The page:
Queen’s Law launches Anti-Racism Working Group

Group to focus on anti-Black racism in legal education

The Working Group has set benchmarks throughout the 2020-21 year.
Journal File Photo

Following Queen’s senior administration’s declaration of commitment to anti-racism, the Queen’s Faculty of Law formed an Anti-Racism Working Group. 

Mark Walters, dean of the Faculty of Law, made the announcement on Sept. 14. Several months ago, he announced the launch of the group—now, however, it has set members and a terms of reference

The members of the group include Abiola Akinyemi, Law ’22, Dakota Bundy, Law ’22, T. Day, Law ’22, Dhaman Kissoon, Law ’89, Helen Kobusinge, MBA ’16, Nasrudin Mumin, Law ’21, Sarah Ali, Lisa Kelly, Sabine Tsuruda, Noah Weisbord, and Stephanie Simpson, associate vice-principal (human rights, equity, and inclusion). 

The group will focus on determining how the relationship between legal education and racism affects different groups.

While the group intends to address all forms of racism, it will focus on anti-Black racism.

“Recent events have re-affirmed that racism infects law and the administration of justice,” Walters wrote in the statement. “University law schools have a special responsibility to ensure their students are equipped with the knowledge and skills necessary to recognize and combat racism within the legal system.”

READ MORE: Queen’s announces additional support for Black students

According to the statement, while 35 to 39 per cent of recent incoming Queen’s Law students have self-identified as members of a racialized group, the number of Black and Indigenous students remains disproportionately low.

“Racism persists in our society’s practices and attitudes, is deeply embedded in cultural norms and assumptions, and infects institutions at a structural level,” Walters wrote. “We have known this for some time, and we should have acted before.”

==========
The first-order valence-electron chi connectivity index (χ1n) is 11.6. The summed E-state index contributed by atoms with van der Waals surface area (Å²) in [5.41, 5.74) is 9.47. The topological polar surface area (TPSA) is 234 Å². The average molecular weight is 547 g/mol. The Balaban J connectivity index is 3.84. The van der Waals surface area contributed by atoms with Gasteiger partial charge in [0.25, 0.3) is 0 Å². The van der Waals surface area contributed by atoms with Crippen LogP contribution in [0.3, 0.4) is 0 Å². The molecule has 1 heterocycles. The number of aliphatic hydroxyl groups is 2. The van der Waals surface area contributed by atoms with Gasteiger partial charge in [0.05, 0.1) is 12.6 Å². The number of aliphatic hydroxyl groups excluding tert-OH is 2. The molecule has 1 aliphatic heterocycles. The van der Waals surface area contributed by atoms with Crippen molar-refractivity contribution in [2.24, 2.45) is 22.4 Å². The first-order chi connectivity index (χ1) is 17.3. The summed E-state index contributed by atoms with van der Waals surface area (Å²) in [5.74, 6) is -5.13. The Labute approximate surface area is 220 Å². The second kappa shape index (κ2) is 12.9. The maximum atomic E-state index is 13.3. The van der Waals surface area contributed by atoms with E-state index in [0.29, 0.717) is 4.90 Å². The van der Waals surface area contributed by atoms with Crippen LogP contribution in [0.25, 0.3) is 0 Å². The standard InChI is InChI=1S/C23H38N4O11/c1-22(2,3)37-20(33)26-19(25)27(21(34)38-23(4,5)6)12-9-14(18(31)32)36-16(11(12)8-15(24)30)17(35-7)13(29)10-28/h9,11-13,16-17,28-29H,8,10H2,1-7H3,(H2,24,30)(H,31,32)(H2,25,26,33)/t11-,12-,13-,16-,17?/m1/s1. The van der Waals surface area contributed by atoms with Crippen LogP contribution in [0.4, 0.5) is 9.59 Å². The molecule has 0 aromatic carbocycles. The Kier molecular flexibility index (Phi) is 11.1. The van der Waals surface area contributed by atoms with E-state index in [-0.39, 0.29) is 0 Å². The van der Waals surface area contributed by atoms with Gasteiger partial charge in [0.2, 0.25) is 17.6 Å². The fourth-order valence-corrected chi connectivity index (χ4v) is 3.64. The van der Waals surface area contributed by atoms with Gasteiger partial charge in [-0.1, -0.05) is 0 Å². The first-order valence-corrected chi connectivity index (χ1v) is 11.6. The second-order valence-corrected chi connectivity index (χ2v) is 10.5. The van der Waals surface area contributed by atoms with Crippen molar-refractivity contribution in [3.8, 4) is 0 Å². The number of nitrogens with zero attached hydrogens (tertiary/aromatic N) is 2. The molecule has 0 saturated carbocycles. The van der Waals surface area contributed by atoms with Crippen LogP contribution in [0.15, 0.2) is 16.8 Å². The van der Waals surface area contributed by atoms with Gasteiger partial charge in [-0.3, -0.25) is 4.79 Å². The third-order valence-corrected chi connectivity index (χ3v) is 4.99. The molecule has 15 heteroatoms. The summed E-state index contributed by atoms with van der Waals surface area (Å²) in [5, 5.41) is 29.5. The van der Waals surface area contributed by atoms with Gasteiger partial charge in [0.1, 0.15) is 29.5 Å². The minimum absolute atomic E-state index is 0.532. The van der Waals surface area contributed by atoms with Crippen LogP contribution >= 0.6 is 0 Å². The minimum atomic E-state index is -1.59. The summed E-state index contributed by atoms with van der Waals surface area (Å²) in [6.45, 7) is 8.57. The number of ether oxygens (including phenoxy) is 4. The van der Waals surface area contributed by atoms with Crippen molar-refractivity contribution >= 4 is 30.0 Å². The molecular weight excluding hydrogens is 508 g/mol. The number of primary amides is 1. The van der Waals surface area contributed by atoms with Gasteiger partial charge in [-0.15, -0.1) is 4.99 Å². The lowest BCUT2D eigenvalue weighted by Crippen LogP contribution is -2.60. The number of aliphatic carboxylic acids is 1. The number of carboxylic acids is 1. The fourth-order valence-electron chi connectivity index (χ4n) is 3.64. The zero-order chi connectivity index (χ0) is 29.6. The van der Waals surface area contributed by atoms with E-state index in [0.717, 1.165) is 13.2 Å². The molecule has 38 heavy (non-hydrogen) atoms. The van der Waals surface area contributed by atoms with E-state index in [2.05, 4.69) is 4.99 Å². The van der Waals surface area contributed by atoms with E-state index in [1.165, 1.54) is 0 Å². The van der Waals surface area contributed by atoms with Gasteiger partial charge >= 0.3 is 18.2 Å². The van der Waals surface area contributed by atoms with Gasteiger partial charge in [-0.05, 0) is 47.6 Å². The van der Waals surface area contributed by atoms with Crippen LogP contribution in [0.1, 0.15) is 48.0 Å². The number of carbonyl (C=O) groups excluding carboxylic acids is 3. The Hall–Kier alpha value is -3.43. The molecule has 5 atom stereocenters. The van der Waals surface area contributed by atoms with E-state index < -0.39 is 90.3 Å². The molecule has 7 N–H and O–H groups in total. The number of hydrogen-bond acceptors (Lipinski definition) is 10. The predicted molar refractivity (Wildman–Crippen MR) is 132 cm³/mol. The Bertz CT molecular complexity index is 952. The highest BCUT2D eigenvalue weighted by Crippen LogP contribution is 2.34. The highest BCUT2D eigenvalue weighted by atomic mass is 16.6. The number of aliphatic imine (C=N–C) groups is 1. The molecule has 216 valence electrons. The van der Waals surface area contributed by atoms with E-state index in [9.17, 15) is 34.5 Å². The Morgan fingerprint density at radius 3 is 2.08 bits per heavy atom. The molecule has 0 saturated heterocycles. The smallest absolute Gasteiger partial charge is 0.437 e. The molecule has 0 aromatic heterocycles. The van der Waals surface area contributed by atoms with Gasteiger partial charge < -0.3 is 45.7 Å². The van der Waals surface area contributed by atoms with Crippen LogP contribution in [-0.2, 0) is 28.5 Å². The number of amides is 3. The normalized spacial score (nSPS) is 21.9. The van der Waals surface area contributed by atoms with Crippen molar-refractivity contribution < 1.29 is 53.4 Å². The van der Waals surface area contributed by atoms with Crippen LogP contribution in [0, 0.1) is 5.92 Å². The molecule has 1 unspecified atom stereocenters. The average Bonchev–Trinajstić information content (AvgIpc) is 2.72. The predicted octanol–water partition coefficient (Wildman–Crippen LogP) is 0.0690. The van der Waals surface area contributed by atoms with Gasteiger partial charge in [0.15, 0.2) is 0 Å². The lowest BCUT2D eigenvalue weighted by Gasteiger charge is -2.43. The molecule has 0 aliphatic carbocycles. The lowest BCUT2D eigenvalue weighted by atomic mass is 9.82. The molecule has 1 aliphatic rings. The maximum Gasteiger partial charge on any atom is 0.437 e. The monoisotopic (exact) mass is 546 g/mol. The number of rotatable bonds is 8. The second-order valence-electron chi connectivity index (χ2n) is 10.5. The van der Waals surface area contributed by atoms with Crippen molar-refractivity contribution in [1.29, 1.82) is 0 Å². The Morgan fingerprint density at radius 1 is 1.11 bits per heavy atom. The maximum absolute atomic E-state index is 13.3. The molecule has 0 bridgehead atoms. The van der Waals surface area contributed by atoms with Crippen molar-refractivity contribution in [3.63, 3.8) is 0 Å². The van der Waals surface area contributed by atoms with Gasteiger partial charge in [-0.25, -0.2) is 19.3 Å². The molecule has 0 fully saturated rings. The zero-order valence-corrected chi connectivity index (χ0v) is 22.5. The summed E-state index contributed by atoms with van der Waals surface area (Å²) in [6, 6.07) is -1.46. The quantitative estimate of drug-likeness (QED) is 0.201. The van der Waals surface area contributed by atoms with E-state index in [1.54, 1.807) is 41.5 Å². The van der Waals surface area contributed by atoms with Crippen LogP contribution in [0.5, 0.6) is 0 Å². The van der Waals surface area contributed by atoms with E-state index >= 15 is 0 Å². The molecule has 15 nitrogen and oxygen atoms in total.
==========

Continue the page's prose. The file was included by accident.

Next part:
The group will review University and Faculty policy statements about issues of race and racism, including the 2017 Principal’s Implementation Committee on Racism, Diversity, and Inclusions (PICRDI), Final Report.

It will also review the Faculty’s practices related to students, staff, and curriculum to ensure the program is as inclusive, diverse, and representative of Canada as possible.

Walters is also forming another working group to address issues surrounding Indigenous communities, prompted by the Truth and Reconciliation Commission of Canada’s final report in 2015. 

By the end of the fall term, the group will submit an interim report to Walters illustrating its primary findings. At the end of the winter term, it will submit a final report offering proposals and timelines for furthering anti-racism within Queen’s Law. 

“That it has taken the tragic events that ignited the Black Lives Matter movement in recent weeks for institutions to be jolted from their position of relative complacency on these matters is a failing of those institutions—including the University and its law school,” Walters added.

READ MORE: Faculty of Law begins community consultation on de-naming Sir John A. Macdonald Hall 

The Faculty of Law launched a formal consultation process to review the name of Sir John A. Macdonald Hall in June. Principal Patrick Deane is set to make a recommendation about de-naming the building to the Board of Trustees at its September meeting, which will decide whether the University removes Macdonald’s name.

Should the building be de-named, the Faculty of Law will begin a new process to choose a replacement name. 

“I thank the students, staff, faculty, and alumni who have agreed to serve as members of the Anti-Racism Working Group,” Walters said. “We should all be grateful to them for their willingness to invest time and energy in addressing topics that are complex and difficult yet integral to the well-being of our academic community and our academic mission.

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